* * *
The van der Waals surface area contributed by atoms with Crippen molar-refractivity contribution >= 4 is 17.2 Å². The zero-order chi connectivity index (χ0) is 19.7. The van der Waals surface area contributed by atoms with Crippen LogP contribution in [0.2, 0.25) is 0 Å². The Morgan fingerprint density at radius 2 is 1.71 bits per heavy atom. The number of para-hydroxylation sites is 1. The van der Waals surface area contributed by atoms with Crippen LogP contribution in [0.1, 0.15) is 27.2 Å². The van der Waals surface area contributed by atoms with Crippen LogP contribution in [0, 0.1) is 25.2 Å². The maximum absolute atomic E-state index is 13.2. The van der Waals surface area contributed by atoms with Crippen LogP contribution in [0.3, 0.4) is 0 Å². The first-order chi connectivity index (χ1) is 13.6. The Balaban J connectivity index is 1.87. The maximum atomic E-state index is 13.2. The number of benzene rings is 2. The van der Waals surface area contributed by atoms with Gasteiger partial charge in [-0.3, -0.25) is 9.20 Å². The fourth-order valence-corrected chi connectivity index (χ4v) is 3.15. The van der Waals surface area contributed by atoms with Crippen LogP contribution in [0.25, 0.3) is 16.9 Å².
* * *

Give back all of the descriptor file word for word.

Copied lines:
The van der Waals surface area contributed by atoms with Crippen molar-refractivity contribution >= 4 is 17.2 Å². The zero-order chi connectivity index (χ0) is 19.7. The van der Waals surface area contributed by atoms with Crippen LogP contribution in [0.2, 0.25) is 0 Å². The Morgan fingerprint density at radius 2 is 1.71 bits per heavy atom. The number of para-hydroxylation sites is 1. The van der Waals surface area contributed by atoms with Crippen LogP contribution in [0.1, 0.15) is 27.2 Å². The van der Waals surface area contributed by atoms with Crippen LogP contribution in [0, 0.1) is 25.2 Å². The maximum absolute atomic E-state index is 13.2. The van der Waals surface area contributed by atoms with Crippen LogP contribution in [0.3, 0.4) is 0 Å². The first-order chi connectivity index (χ1) is 13.6. The Balaban J connectivity index is 1.87. The maximum atomic E-state index is 13.2. The number of benzene rings is 2. The van der Waals surface area contributed by atoms with Gasteiger partial charge in [-0.3, -0.25) is 9.20 Å². The fourth-order valence-corrected chi connectivity index (χ4v) is 3.15. The van der Waals surface area contributed by atoms with Crippen LogP contribution in [0.25, 0.3) is 16.9 Å².